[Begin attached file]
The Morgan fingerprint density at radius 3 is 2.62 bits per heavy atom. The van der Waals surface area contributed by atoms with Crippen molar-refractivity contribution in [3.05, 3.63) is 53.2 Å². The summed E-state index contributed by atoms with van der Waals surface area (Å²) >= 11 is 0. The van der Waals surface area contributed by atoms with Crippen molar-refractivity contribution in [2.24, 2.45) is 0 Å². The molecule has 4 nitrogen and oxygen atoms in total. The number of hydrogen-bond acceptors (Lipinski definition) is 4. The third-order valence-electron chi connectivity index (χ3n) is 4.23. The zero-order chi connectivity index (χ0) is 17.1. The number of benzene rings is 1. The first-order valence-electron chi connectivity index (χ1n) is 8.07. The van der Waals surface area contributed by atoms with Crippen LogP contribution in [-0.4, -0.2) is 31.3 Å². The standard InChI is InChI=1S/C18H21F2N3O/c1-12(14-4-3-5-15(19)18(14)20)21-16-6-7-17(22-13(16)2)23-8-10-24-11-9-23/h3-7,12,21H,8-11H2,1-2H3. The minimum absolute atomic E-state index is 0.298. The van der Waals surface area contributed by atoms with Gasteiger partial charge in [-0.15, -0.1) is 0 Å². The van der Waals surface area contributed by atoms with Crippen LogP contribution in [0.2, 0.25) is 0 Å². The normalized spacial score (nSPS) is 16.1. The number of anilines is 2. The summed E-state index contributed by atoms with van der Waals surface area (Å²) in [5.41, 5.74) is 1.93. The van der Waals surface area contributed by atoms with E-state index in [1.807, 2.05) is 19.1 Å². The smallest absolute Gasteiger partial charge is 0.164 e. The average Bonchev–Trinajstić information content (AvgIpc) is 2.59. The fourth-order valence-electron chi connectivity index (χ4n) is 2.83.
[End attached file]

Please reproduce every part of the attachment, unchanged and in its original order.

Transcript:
The Morgan fingerprint density at radius 3 is 2.62 bits per heavy atom. The van der Waals surface area contributed by atoms with Crippen molar-refractivity contribution in [3.05, 3.63) is 53.2 Å². The summed E-state index contributed by atoms with van der Waals surface area (Å²) >= 11 is 0. The van der Waals surface area contributed by atoms with Crippen molar-refractivity contribution in [2.24, 2.45) is 0 Å². The molecule has 4 nitrogen and oxygen atoms in total. The number of hydrogen-bond acceptors (Lipinski definition) is 4. The third-order valence-electron chi connectivity index (χ3n) is 4.23. The zero-order chi connectivity index (χ0) is 17.1. The number of benzene rings is 1. The first-order valence-electron chi connectivity index (χ1n) is 8.07. The van der Waals surface area contributed by atoms with Crippen LogP contribution in [-0.4, -0.2) is 31.3 Å². The standard InChI is InChI=1S/C18H21F2N3O/c1-12(14-4-3-5-15(19)18(14)20)21-16-6-7-17(22-13(16)2)23-8-10-24-11-9-23/h3-7,12,21H,8-11H2,1-2H3. The minimum absolute atomic E-state index is 0.298. The van der Waals surface area contributed by atoms with Gasteiger partial charge in [-0.15, -0.1) is 0 Å². The van der Waals surface area contributed by atoms with Crippen LogP contribution in [0.2, 0.25) is 0 Å². The normalized spacial score (nSPS) is 16.1. The number of anilines is 2. The summed E-state index contributed by atoms with van der Waals surface area (Å²) in [5.41, 5.74) is 1.93. The van der Waals surface area contributed by atoms with E-state index in [1.807, 2.05) is 19.1 Å². The smallest absolute Gasteiger partial charge is 0.164 e. The average Bonchev–Trinajstić information content (AvgIpc) is 2.59. The fourth-order valence-electron chi connectivity index (χ4n) is 2.83.